- Turkey shoots down Russian fighter jet near Syrian border
- Exporters, brokers and mega banks lead Japanese losses
Japanese stocks fell as growing military tension between Turkey and Russia drove the yen higher, damping the earnings outlook for exporters. Brokers and banks led losses, while utilities and commodity producers gained.
The Topix index dropped 0.7 percent to 1,594.67 at the close in Tokyo, its first loss in more than a week, as megabanks Mitsubishi UFJ Financial Group Inc., Mizuho Financial Group Inc. and Sumitomo Mitsui Financial Group Inc. contributed most to the gauge’s decline. The Nikkei 225 Stock Average lost 0.4 percent to 19,847.58, falling from a three-month high. The yen strengthened for a second day following Turkey’s downing of a Russian fighter jet that it claims was violating its airspace.
“Turkey shooting down the Russian plane is certainly not a positive event for markets,” Chihiro Ohta, general manager of investment information at SMBC Nikko Securities Inc. in Tokyo, said by phone. “This isn’t something we can just ignore and continue to push stock prices higher.”
Turkey shot down the plane near its border with northwestern Syria early Tuesday, drawing an angry rebuke from Russian President Vladimir Putin and marking the first direct clash between foreign powers embroiled in the Syrian civil war. Oil prices jumped and the yen climbed.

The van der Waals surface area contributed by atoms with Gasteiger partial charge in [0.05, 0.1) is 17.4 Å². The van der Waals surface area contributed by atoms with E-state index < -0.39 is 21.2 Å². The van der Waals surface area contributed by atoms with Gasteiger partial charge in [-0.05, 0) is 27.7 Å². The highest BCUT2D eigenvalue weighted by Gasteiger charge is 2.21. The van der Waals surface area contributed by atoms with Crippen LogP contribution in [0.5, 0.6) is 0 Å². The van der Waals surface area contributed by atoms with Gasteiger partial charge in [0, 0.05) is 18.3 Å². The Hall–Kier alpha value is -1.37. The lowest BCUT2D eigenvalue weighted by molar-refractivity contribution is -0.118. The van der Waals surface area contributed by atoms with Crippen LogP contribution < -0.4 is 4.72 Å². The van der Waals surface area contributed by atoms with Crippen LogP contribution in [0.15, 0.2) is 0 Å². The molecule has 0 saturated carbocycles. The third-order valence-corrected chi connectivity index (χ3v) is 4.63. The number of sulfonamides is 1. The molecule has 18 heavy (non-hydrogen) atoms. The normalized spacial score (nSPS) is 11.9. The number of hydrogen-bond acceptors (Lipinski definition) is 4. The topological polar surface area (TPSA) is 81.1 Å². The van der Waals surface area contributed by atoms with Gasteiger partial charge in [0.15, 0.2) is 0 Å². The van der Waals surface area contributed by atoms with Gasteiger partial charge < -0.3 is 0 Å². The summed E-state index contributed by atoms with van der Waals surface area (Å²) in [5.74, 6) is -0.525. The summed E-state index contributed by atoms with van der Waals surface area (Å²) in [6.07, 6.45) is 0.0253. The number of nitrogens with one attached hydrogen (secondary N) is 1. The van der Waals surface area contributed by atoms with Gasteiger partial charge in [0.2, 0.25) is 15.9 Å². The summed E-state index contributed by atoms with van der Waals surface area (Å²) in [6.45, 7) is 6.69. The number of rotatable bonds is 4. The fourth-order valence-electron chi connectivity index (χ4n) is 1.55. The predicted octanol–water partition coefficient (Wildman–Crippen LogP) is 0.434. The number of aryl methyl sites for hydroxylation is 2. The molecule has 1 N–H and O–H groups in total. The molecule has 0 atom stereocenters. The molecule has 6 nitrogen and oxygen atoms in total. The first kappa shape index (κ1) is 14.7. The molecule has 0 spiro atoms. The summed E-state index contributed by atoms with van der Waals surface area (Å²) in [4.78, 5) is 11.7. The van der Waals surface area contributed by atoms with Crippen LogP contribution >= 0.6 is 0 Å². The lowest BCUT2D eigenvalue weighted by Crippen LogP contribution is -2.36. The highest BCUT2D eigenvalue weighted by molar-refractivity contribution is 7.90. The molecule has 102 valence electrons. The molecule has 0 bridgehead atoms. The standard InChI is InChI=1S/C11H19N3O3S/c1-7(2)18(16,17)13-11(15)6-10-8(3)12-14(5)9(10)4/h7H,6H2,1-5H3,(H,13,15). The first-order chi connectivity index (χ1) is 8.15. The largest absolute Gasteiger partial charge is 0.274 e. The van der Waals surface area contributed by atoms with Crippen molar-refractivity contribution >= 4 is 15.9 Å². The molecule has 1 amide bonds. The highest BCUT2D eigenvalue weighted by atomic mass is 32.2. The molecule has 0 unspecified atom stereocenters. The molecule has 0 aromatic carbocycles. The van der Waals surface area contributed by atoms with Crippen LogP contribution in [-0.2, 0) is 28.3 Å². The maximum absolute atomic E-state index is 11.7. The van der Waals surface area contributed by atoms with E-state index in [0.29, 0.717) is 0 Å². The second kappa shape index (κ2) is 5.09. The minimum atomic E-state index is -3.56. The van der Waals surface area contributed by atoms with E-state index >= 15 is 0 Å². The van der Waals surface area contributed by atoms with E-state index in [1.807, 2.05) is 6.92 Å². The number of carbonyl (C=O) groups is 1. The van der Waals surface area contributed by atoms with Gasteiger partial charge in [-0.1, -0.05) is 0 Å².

A stronger currency damped exporters, including Honda Motor Co. The automaker that gets more than half of its revenue from North America dropped 1 percent. TDK Corp., which sells 91 percent of its electronic components abroad, slid 1.1 percent.
Higher oil prices sent airline ANA Holdings Inc. down 1.7 percent, while oil explorer Inpex Corp. gained 1.2 percent. Crude mostly held gains on Wednesday after jumping the previous day on the heightened tension in Turkey.
Brokers and banks fell on media reports that Japanese regulators will require higher capital ratios at financial companies. Broker Nomura Holdings Inc. dropped 2.3 percent, while lenders Mizuho Financial fell 2 percent, Mitsubishi UFJ lost 2.1 percent and Sumitomo Mitsui declined 2.1 percent.
Cyberdyne Inc. jumped 5.2 percent after Japan’s Health Ministry approved use of the company’s robotic suits for patients suffering from diseases that impair their ability to walk. Shares have surged 22 percent this month.
E-mini futures on the Standard & Poor’s 500 Index added 0.1 percent. The underlying gauge pared losses of as much as 0.8 percent to close 0.1 percent higher on Tuesday after Putin stopped short of threatening a military response. Data on Tuesday indicated the U.S. economy expanded at a faster pace in the third quarter than previously reported.